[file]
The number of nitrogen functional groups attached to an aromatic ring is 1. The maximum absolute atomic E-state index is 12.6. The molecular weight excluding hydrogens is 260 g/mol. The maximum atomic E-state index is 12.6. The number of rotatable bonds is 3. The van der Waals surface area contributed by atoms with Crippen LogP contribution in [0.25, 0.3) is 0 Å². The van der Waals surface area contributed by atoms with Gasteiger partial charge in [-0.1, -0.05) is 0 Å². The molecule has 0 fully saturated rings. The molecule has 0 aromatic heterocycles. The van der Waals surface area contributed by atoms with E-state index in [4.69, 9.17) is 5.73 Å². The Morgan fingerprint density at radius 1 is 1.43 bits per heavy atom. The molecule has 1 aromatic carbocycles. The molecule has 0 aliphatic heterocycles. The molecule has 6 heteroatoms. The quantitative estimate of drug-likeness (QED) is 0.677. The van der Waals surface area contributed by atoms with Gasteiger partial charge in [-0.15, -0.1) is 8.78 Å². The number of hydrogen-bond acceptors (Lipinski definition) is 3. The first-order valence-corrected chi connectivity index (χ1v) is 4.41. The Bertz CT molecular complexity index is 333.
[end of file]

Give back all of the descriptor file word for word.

The number of nitrogen functional groups attached to an aromatic ring is 1. The maximum absolute atomic E-state index is 12.6. The molecular weight excluding hydrogens is 260 g/mol. The maximum atomic E-state index is 12.6. The number of rotatable bonds is 3. The van der Waals surface area contributed by atoms with Crippen LogP contribution in [0.25, 0.3) is 0 Å². The van der Waals surface area contributed by atoms with Gasteiger partial charge in [-0.1, -0.05) is 0 Å². The molecule has 0 fully saturated rings. The molecule has 0 aromatic heterocycles. The van der Waals surface area contributed by atoms with E-state index in [4.69, 9.17) is 5.73 Å². The Morgan fingerprint density at radius 1 is 1.43 bits per heavy atom. The molecule has 1 aromatic carbocycles. The molecule has 0 aliphatic heterocycles. The molecule has 6 heteroatoms. The quantitative estimate of drug-likeness (QED) is 0.677. The van der Waals surface area contributed by atoms with Gasteiger partial charge in [-0.15, -0.1) is 8.78 Å². The number of hydrogen-bond acceptors (Lipinski definition) is 3. The first-order valence-corrected chi connectivity index (χ1v) is 4.41. The Bertz CT molecular complexity index is 333.